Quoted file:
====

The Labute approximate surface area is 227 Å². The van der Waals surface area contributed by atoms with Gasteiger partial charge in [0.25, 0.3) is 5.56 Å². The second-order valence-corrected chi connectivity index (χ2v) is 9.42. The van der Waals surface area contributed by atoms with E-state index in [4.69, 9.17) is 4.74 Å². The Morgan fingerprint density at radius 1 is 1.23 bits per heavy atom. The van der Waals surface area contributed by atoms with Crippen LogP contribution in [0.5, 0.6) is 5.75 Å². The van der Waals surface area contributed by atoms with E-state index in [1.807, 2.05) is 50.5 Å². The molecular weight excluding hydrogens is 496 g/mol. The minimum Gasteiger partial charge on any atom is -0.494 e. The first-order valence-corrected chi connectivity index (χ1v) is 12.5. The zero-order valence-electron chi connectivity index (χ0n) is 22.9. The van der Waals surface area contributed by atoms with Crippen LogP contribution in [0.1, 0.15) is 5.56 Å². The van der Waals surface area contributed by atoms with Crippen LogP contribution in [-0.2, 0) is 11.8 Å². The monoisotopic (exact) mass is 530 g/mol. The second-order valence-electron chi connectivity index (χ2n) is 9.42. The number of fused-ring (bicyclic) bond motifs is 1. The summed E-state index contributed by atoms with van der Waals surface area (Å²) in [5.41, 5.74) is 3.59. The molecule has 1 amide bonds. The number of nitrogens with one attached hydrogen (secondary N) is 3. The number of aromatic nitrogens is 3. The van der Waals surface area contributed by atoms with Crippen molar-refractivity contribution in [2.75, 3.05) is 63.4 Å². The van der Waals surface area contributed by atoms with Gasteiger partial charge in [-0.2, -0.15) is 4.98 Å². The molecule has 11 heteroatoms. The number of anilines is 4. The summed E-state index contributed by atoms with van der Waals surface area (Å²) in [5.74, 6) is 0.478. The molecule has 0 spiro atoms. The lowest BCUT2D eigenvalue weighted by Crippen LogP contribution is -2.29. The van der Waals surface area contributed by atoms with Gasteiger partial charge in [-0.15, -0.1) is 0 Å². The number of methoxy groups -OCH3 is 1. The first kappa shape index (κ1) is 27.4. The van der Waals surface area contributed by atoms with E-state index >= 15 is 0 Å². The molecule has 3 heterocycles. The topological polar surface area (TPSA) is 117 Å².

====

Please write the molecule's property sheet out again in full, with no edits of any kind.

The Labute approximate surface area is 227 Å². The van der Waals surface area contributed by atoms with Gasteiger partial charge in [0.25, 0.3) is 5.56 Å². The second-order valence-corrected chi connectivity index (χ2v) is 9.42. The van der Waals surface area contributed by atoms with E-state index in [4.69, 9.17) is 4.74 Å². The Morgan fingerprint density at radius 1 is 1.23 bits per heavy atom. The van der Waals surface area contributed by atoms with Crippen LogP contribution in [0.5, 0.6) is 5.75 Å². The van der Waals surface area contributed by atoms with E-state index in [1.807, 2.05) is 50.5 Å². The molecular weight excluding hydrogens is 496 g/mol. The minimum Gasteiger partial charge on any atom is -0.494 e. The first-order valence-corrected chi connectivity index (χ1v) is 12.5. The zero-order valence-electron chi connectivity index (χ0n) is 22.9. The van der Waals surface area contributed by atoms with Crippen LogP contribution in [0.1, 0.15) is 5.56 Å². The van der Waals surface area contributed by atoms with Crippen LogP contribution in [-0.2, 0) is 11.8 Å². The monoisotopic (exact) mass is 530 g/mol. The second-order valence-electron chi connectivity index (χ2n) is 9.42. The number of fused-ring (bicyclic) bond motifs is 1. The summed E-state index contributed by atoms with van der Waals surface area (Å²) in [5.41, 5.74) is 3.59. The molecule has 1 amide bonds. The number of nitrogens with one attached hydrogen (secondary N) is 3. The number of aromatic nitrogens is 3. The van der Waals surface area contributed by atoms with Crippen molar-refractivity contribution in [2.75, 3.05) is 63.4 Å². The van der Waals surface area contributed by atoms with Gasteiger partial charge in [-0.2, -0.15) is 4.98 Å². The molecule has 11 heteroatoms. The number of anilines is 4. The summed E-state index contributed by atoms with van der Waals surface area (Å²) in [5.74, 6) is 0.478. The molecule has 0 spiro atoms. The lowest BCUT2D eigenvalue weighted by Crippen LogP contribution is -2.29. The van der Waals surface area contributed by atoms with Gasteiger partial charge in [-0.15, -0.1) is 0 Å². The number of methoxy groups -OCH3 is 1. The first kappa shape index (κ1) is 27.4. The van der Waals surface area contributed by atoms with E-state index >= 15 is 0 Å². The molecule has 3 heterocycles. The topological polar surface area (TPSA) is 117 Å².